Once the pasta is underway, bring the wine to a boil and add the mussels. Cover tightly. Don't peek, but occasionally give the pot a shake. After 3 minutes, check to see it the mussels have opened. If so, fish them out with a slotted spoon, discard the remaining fennel bits, and keep them warm under an inverted bowl. Leave the wine to reduce on a high boil.

When the pasta is al dente, drain it (be sure to rinse the colander first) and dump it into the pan with the onions and fennel. Add the reduced wine and turn up the heat. Watch as the pasta drinks up the salty, fennel-flavored wine. Then reduce the heat, stir in:
2-3 Tablespoons creme fraiche
Lots of ground black pepper

Serve immediately, with mussels placed on top and lemon juice generously sprinkled over the whole plate.

Tuesday, May 02, 2006

Saag Paneer Envy

Just when you think you've reach impressive levels of D.I.Y., someone outdoes you. I picked up some samosas at our local Indian joint the other night, and then zipped home to make my very own saag paneer. But when I began to read the various recipes online (they differ tremendously), I learned that more enterprising cooks can take it the next level and make their own paneer (by boiling the hell out of some whole milk) or their own ghee (by doing more or less the same with butter). I bought my package of trademark soft Indian cheese at Whole Foods, along with a jar of ghee. Maybe next time I'll go milk a cow, make my own dairy products, and whip up a batch of samosas to boot. Yeah, right.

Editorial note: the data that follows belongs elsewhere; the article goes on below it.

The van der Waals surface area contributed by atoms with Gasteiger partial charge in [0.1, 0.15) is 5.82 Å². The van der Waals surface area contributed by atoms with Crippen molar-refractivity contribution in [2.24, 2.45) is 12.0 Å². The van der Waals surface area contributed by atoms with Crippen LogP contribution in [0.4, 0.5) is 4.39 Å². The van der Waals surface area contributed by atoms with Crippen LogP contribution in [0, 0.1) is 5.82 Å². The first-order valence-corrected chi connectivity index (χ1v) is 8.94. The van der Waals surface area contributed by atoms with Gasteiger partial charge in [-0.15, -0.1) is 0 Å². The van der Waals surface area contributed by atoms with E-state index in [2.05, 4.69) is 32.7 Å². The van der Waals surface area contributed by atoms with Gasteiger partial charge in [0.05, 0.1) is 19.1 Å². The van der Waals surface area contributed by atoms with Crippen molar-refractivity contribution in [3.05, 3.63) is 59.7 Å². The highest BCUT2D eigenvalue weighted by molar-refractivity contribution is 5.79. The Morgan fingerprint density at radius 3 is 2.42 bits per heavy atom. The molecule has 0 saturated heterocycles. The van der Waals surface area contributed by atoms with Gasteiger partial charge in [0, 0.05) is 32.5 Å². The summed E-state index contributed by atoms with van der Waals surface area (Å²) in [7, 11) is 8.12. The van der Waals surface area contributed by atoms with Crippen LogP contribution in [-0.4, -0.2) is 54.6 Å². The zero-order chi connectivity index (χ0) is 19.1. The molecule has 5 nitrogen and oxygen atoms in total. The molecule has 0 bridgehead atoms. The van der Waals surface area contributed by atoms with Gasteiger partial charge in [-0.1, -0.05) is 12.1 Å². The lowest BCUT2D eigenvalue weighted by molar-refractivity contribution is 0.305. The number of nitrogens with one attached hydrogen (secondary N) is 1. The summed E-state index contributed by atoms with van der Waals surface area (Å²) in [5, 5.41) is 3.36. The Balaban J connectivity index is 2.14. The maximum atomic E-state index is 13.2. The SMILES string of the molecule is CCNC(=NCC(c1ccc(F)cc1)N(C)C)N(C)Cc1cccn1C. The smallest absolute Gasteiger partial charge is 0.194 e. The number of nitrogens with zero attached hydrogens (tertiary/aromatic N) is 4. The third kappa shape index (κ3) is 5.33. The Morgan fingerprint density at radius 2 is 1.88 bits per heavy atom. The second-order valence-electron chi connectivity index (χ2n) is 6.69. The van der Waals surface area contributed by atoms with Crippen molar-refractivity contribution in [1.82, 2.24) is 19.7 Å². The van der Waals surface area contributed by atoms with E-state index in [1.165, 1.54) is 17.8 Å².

Note: This is not a light dish. There's butter, there's cream, there's cheese, and there's yogurt. It's basically cow worship, slightly adulterated with spinach.

Saag Paneer

Boil a large pot of water. When it comes to a rolling boil, add:
1 1/2 to 2 pounds fresh spinach

After 3 minutes, the spinach will be bright green. Drain it, and squeeze out a much water as possible before setting aside.

In a very large skillet over medium-high heat, melt:
6 Tablespoons ghee (or cooking oil)

Cube and add to the pan, quickly browning on all sides:
1 package of paneer (use as much or as little as appeals to you in balance with your now shrunken pile of spinach--the paneer isn't my favorite part, so I skimp on it)

Remove with a slotted spoon and set aside on paper towels.

Reduce the heat to medium low and add:
1 large onion, roughly chopped

Cook the onion until soft, then turn the heat to high and add:
4 cloves garlic, well-crushed with the side of large knife
1 inch fresh ginger, finely minced or microplaned
2 small Thai peppers, minced
2 Tablespoons garam masala
1 Tablespoon cumin
1 teaspoon turmeric
1/2 teaspoon salt (I doubled that, but I like salty Indian food)

Stir continuously, and when spices become aromatic (2-3 minutes), lower the heat, dump the spinach into the pan, and stir in:
3 heaping Tablespoons yogurt (full fat is best)
1/4 to 1/2 cup heavy cream

Fold in the paneer, grind on a large amount of black pepper, and serve with your own blistered, aching hands.